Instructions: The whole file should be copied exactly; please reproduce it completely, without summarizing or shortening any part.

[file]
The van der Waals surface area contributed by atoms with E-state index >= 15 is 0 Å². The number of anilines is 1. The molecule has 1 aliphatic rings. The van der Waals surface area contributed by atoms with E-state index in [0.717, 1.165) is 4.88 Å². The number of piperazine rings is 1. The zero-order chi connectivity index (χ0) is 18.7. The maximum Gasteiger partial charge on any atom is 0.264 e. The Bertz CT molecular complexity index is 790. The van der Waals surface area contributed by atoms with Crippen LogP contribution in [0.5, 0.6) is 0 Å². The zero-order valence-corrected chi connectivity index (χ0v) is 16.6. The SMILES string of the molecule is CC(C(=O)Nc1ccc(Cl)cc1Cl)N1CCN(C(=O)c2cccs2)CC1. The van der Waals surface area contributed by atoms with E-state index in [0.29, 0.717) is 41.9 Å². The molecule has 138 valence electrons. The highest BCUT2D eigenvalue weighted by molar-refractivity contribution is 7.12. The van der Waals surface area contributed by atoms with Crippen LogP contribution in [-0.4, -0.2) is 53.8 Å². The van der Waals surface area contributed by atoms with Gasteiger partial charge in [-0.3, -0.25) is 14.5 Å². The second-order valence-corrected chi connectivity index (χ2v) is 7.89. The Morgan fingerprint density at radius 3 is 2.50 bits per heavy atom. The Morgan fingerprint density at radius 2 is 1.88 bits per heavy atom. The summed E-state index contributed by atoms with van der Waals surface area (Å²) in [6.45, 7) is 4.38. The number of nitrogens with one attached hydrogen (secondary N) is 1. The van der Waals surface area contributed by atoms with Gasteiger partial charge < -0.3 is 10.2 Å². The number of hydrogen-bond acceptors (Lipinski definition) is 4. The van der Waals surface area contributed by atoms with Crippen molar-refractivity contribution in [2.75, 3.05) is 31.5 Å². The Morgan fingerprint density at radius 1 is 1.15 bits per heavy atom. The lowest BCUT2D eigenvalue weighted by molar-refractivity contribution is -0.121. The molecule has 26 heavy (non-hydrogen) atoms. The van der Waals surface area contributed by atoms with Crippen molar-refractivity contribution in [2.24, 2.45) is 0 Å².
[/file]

The van der Waals surface area contributed by atoms with E-state index >= 15 is 0 Å². The number of anilines is 1. The molecule has 1 aliphatic rings. The van der Waals surface area contributed by atoms with E-state index in [0.717, 1.165) is 4.88 Å². The number of piperazine rings is 1. The zero-order chi connectivity index (χ0) is 18.7. The maximum Gasteiger partial charge on any atom is 0.264 e. The Bertz CT molecular complexity index is 790. The van der Waals surface area contributed by atoms with Crippen LogP contribution in [0.5, 0.6) is 0 Å². The zero-order valence-corrected chi connectivity index (χ0v) is 16.6. The SMILES string of the molecule is CC(C(=O)Nc1ccc(Cl)cc1Cl)N1CCN(C(=O)c2cccs2)CC1. The van der Waals surface area contributed by atoms with E-state index in [0.29, 0.717) is 41.9 Å². The molecule has 138 valence electrons. The highest BCUT2D eigenvalue weighted by molar-refractivity contribution is 7.12. The van der Waals surface area contributed by atoms with Crippen LogP contribution in [-0.4, -0.2) is 53.8 Å². The van der Waals surface area contributed by atoms with Gasteiger partial charge in [-0.3, -0.25) is 14.5 Å². The second-order valence-corrected chi connectivity index (χ2v) is 7.89. The Morgan fingerprint density at radius 3 is 2.50 bits per heavy atom. The Morgan fingerprint density at radius 2 is 1.88 bits per heavy atom. The summed E-state index contributed by atoms with van der Waals surface area (Å²) in [6.45, 7) is 4.38. The number of nitrogens with one attached hydrogen (secondary N) is 1. The van der Waals surface area contributed by atoms with Gasteiger partial charge < -0.3 is 10.2 Å². The number of hydrogen-bond acceptors (Lipinski definition) is 4. The van der Waals surface area contributed by atoms with Crippen molar-refractivity contribution in [2.75, 3.05) is 31.5 Å². The Morgan fingerprint density at radius 1 is 1.15 bits per heavy atom. The lowest BCUT2D eigenvalue weighted by molar-refractivity contribution is -0.121. The molecule has 26 heavy (non-hydrogen) atoms. The van der Waals surface area contributed by atoms with Crippen molar-refractivity contribution in [2.24, 2.45) is 0 Å².